When Dharma Master Cheng Yen, founder of the Tzu Chi Foundation, encouraged the public to embrace environmental conservation during a speech at a Taiwanese high school back in August 1990, her message was a public appeal to start recycling. Enthusiastic volunteers began by simply collecting bottles off the streets. By 2003, they had formed the Tzu Chi International Humanitarian Aid Association (TIHAA), and in 2006 they launched an innovative recycling initiative—transforming old plastic bottles into environmentally friendly fabrics. Two years later, five enthusiastic TIHAA volunteers formed DA.AI Technology Co. Ltd. and developed technology that can create polyester thread from plastic bottles.
The Tzu Chi Foundation, started in 1966, now has 372 offices worldwide (including one in Vancouver), which run operations across 47 countries in the areas of medical and educational outreach, poverty and international humanitarian relief, community volunteerism and environmental protection. Tzu Chi’s recycling initiative is centred in Taiwan, where more than 80,000 people volunteer at 5,462 recycling stations, turning plastic waste into clothing and blankets, which can be used on relief missions. DA.AI donates 100 percent of its net proceeds to the Tzu Chi Foundation and collaborates with Tzu Chi’s volunteers to collect, sort, clean and shred bottles in preparation for the recycling process. As of March 2014 DA.AI has recycled 330 million plastic bottles and regularly updates the count on their website. They estimate their activities have reduced carbon dioxide emissions by 21 million kilograms, energy consumption by 5.3 million litres, and water consumption by 897 million litres to date. “Our main mission is to recycle the bottle, and reuse it by giving it a new life,” says Tom Torng, public relations director of Tzu Chi Canada. “But if we can reduce our consumption, it will reduce our waste, and fewer things will need to be recycled.”
DA.AI’s first product was a grey fleece blanket produced exclusively for distribution through Tzu Chi’s international relief missions. Sophia Chang, director of Tzu Chi, Vancouver District, explains, “The blanket is a symbol of protection and warmth.” It gives disaster victims something to sleep on at night and can be transformed into a tent for protection during the day. As of March 2014 over 650,000 of these blankets have been distributed to over 30 countries and disaster regions including Japan, Sri Lanka, and New York City (after Hurricane Sandy in October 2012).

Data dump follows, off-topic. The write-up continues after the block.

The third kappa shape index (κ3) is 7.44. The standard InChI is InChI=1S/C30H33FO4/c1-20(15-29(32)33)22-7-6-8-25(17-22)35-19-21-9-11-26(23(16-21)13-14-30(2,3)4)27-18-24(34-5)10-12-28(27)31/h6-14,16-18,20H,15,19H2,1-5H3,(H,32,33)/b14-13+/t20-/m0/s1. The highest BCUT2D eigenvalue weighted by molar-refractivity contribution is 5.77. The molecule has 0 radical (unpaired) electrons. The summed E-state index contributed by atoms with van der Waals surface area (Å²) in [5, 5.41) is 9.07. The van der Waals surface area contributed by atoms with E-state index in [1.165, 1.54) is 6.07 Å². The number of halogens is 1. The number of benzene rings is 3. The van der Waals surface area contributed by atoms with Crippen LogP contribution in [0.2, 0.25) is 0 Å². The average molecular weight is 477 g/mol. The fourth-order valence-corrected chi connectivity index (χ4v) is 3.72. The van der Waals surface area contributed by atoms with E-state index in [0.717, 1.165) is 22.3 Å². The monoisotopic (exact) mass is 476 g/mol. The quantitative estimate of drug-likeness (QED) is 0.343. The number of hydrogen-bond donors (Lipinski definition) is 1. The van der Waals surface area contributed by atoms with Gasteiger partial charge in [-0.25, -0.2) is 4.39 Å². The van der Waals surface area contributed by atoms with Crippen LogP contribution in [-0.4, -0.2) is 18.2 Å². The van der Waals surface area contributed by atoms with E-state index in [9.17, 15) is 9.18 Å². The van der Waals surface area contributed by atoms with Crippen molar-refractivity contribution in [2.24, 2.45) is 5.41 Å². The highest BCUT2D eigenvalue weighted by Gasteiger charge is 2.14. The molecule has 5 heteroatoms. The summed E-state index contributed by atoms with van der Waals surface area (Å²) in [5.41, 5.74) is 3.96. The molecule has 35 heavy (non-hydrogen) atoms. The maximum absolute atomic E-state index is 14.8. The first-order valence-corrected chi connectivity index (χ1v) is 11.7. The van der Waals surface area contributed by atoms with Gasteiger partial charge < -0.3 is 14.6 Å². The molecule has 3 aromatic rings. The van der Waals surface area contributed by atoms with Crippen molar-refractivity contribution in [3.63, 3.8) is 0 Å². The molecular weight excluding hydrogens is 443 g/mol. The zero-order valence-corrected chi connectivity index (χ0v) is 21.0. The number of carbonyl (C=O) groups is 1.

Clothing and blankets made from DA.AI’s recycled polyester are also for sale in Taiwan at Tzu Chi’s offices and hospital, the Tzu Chi Jing Si Hall, Jing Si Bookstores, Tonlin Department Store in Taoyuan and through DA.AI’s website (daait.com). Each product’s sales tag shows a timeline indicating which resources were used to produce it. For example, it takes about seven 20-ounce bottles to create one t-shirt, and about one year to complete the process. However, for every shirt made, DA.AI saves 3.5 millilitres of oil, 605 millilitres of water and 172 grams of carbon dioxide from being emitted into the air. The money raised from these products goes back to the Tzu Chi Foundation to help finance future projects and initiatives.
Along with reducing landfill waste, DA.AI and Tzu Chi volunteers are helping people in disaster regions to survive. The bottles that once littered the streets of Taiwan now serve a useful purpose and have become something meaningful for many.
From Plastic to Polyester
Turning plastic into fabric may sound odd, but the polyester we commonly wear is in fact made from the same base materials as your average pop bottle.
The triangular symbol found on the bottom of each bottle identifies which category of plastic it is. Those marked with the number ‘one’ are polyethylene terephthalate, commonly known as PET or polyester. This type of plastic is typically used for disposable soft drinks and water bottles and produces the purest form of polyester out of all the plastic resins. PET is the only type of plastic that can create threads that are strong enough to be spun on high-speed clothing machines.
The colour of the plastic bottle determines the colour of the fabric produced. Transparent bottles will produce white fabric, green bottles will make green fabric, and blue bottles or those mixed with colours will yield grey fabric.